Playing it safe and going with a reliable, yet readily serviceable powerplant, Yeti chose to go with a Shimano STEPS EP8 motor powered by a 630Wh battery. This puts the 160E right in line with some of the most capable motor systems on the market and packs the battery life to match.
To handle the extra weight and design limitations of a battery and motor, Yeti designed a totally new linkage called Sixfinity. It is a Stephenson 1 type, true six-bar linkage, which means the wheel and brake are mounted to the seat stay. That’s important because that is the frame member that dictates anti-squat and anti-rise. To learn a lot more about this platform and see our interview with Yeti’s head of enginerdery, click here.
In short, the Yeti 160E’s 160mm of tunable rear travel is controlled by an eccentric pivot that changes direction midway through the travel. It has similarities to Switch Infinity in how it changes directions, but instead uses a six-bar platform. This linkage allows for moderate levels of anti-squat in the pedaling zone of travel while allowing for a large amount of progressive travel after the link pivots. This lower level of anti-squat, compared to their traditional bikes, gives better traction and comfort while pedaling an eMTB while retaining full suspension control throughout the travel.
All that technology can be tuned on the fly with an adjustable leverage rate flip chip giving 35% (plush and poppy), 30% (balanced), or 25% (supportive and efficient) progression. The chip is one of the smallest pieces of the bike, but one of the most important parts as it offered the tunability to take the bike from being pretty good to exactly how we like it.
As with all Yeti bikes, the frame’s fit and finish is superb. The paint is a perfect balance of semi-gloss finish that hides scratches and chips while all the high damage areas like the chainstay, downtube, and bottom bracket have built-in protection. Cable routing is all internal with secure closures to eliminate rattle. The factory Yeti handlebars even have internal cable management designed into them to reduce cockpit clutter.
We all love geometry numbers and the 160E doesn’t stray far from tried and true Yeti. On our size large: Headtube angle is 64.5 degrees, seat tube angle 78 degrees, reach is 480mm, and the wheelbase is 1,262mm. This translates into a middle-of-the-road ride that blends seated pedaling efficiency on the ups and total stability on the way down. Interestingly, Yeti came to some of the same conclusions we have after riding almost every eMTB on the market and raised the BB slightly to 350mm. They coupled that with 160mm cranks so you can keep putting the power down through rough and off-camber pedal sections. Props for that move Yeti.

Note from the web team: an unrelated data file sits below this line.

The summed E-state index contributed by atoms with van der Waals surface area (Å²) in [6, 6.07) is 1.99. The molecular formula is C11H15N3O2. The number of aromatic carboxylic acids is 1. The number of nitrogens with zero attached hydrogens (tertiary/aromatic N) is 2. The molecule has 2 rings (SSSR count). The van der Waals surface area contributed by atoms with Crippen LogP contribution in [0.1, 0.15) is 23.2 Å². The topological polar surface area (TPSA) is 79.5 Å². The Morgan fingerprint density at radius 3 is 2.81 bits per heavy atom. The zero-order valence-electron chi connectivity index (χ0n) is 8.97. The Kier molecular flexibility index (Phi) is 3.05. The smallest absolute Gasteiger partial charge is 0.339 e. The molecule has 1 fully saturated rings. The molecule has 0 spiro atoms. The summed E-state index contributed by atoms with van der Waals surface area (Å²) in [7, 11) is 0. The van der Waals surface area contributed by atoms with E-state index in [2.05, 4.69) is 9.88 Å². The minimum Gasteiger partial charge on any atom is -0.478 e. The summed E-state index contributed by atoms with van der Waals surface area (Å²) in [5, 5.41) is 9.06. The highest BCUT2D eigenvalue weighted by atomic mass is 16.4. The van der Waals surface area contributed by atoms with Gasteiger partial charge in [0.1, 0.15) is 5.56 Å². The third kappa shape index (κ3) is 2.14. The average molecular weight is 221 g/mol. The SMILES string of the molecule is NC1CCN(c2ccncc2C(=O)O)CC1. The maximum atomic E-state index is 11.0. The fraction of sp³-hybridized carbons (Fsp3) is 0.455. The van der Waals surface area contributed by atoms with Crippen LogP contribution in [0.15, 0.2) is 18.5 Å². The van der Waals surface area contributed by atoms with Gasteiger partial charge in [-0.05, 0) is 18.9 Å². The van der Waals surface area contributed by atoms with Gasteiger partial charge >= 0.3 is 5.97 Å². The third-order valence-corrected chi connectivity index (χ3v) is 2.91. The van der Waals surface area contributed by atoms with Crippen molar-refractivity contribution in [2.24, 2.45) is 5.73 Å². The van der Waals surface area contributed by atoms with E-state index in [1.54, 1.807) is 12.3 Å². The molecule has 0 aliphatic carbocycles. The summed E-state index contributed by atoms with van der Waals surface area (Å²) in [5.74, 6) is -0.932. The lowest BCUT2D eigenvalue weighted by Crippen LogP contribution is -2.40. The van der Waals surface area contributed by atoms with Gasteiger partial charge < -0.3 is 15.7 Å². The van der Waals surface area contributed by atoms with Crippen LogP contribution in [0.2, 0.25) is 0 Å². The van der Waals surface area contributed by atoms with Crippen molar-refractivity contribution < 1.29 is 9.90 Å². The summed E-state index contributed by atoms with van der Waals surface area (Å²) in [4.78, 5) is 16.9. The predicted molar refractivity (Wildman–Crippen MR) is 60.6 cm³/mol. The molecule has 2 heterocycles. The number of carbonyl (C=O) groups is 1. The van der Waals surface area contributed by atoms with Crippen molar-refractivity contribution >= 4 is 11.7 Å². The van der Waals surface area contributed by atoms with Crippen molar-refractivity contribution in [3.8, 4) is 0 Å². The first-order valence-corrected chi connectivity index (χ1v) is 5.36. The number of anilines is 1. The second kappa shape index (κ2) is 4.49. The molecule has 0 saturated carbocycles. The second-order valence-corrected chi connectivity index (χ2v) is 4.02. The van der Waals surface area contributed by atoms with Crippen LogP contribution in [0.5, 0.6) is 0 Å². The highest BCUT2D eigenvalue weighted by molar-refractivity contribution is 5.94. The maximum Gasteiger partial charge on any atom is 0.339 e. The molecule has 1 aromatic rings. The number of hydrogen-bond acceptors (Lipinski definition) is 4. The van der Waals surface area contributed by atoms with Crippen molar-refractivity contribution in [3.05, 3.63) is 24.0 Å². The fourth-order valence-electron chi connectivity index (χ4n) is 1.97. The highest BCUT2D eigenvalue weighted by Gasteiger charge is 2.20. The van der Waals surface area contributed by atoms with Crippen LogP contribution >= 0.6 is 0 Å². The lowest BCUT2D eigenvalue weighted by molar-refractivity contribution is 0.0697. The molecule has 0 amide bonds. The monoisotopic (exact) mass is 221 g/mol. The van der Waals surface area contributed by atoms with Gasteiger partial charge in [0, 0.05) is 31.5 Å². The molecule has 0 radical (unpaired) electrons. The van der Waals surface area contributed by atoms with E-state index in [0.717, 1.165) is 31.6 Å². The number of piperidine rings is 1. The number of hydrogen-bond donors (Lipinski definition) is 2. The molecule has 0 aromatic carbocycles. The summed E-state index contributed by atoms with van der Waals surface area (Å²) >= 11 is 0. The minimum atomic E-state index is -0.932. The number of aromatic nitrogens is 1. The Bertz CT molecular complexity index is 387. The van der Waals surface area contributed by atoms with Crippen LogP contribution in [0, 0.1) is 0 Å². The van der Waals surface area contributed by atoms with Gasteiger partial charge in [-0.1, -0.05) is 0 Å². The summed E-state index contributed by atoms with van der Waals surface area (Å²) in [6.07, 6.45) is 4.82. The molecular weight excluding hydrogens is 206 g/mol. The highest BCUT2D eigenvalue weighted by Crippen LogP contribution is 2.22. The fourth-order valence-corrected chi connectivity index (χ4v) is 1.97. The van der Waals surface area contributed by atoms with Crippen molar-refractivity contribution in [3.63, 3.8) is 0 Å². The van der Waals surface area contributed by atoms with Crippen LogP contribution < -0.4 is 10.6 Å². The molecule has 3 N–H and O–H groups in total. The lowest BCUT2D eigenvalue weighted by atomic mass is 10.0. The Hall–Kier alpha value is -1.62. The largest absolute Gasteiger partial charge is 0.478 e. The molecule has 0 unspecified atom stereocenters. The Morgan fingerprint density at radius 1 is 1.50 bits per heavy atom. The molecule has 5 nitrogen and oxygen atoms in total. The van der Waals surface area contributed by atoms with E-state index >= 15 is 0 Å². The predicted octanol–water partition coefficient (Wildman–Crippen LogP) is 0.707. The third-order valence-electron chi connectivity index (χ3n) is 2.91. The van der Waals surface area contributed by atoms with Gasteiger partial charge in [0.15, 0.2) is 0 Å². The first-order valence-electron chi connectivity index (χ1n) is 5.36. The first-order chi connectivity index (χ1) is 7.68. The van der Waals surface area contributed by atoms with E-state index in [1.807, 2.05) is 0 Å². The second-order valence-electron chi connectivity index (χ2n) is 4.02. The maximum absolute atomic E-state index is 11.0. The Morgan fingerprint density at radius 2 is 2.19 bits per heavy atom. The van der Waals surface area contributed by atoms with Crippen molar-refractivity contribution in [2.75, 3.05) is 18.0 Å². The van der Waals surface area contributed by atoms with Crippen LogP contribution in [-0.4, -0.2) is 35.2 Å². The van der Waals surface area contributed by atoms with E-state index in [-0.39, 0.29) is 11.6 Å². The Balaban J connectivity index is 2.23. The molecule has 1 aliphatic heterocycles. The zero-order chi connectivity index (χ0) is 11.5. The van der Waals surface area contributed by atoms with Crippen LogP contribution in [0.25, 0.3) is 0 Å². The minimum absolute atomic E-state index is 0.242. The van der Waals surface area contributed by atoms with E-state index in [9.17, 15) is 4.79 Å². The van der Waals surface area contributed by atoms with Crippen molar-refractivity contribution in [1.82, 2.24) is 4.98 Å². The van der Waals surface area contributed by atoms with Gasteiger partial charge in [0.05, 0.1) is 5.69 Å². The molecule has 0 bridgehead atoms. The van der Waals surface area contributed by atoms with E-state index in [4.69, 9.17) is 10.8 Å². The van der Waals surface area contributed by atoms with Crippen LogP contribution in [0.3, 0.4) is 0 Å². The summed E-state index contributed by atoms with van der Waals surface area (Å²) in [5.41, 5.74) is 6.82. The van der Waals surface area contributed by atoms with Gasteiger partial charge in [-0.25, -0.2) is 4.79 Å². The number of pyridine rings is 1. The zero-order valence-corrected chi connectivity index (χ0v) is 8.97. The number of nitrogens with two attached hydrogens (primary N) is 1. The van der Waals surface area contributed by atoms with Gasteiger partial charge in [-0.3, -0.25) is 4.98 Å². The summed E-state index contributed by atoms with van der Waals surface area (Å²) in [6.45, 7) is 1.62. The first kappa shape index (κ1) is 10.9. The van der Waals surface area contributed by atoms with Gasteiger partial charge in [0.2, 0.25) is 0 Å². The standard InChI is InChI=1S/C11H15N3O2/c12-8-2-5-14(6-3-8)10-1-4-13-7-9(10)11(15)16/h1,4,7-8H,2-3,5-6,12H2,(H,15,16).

Build spec on the T1 build consists of a Fox Factory 38 with 170mm of travel coupled with a Fox Factory Float X2 rear shock. Drivetrain is all Shimano XT. Braking duties are handled by SRAM Code RSC with a 220mm front rotor and 200mm rear rotor. Wheels are DT Swiss EX1700 with 30mm internal width but can be upgraded to DT Swiss 1510 carbon for an extra $900. The seatpost is a RockShox Reverb 170mm, in the wireless AXS guise which allows for one less cable on the cockpit. The bar is a Yeti 35mmx800mm unit that is eMTB rated and features the aforementioned internal cable routing.
Yeti seals the deal with a no strings attached lifetime warranty on their frames, links, and pivots. If they fail due to a manufacturer defect, they will replace it at no cost. If you do happen to damage the frame from riding, they offer a crash replacement for a deeply discounted price.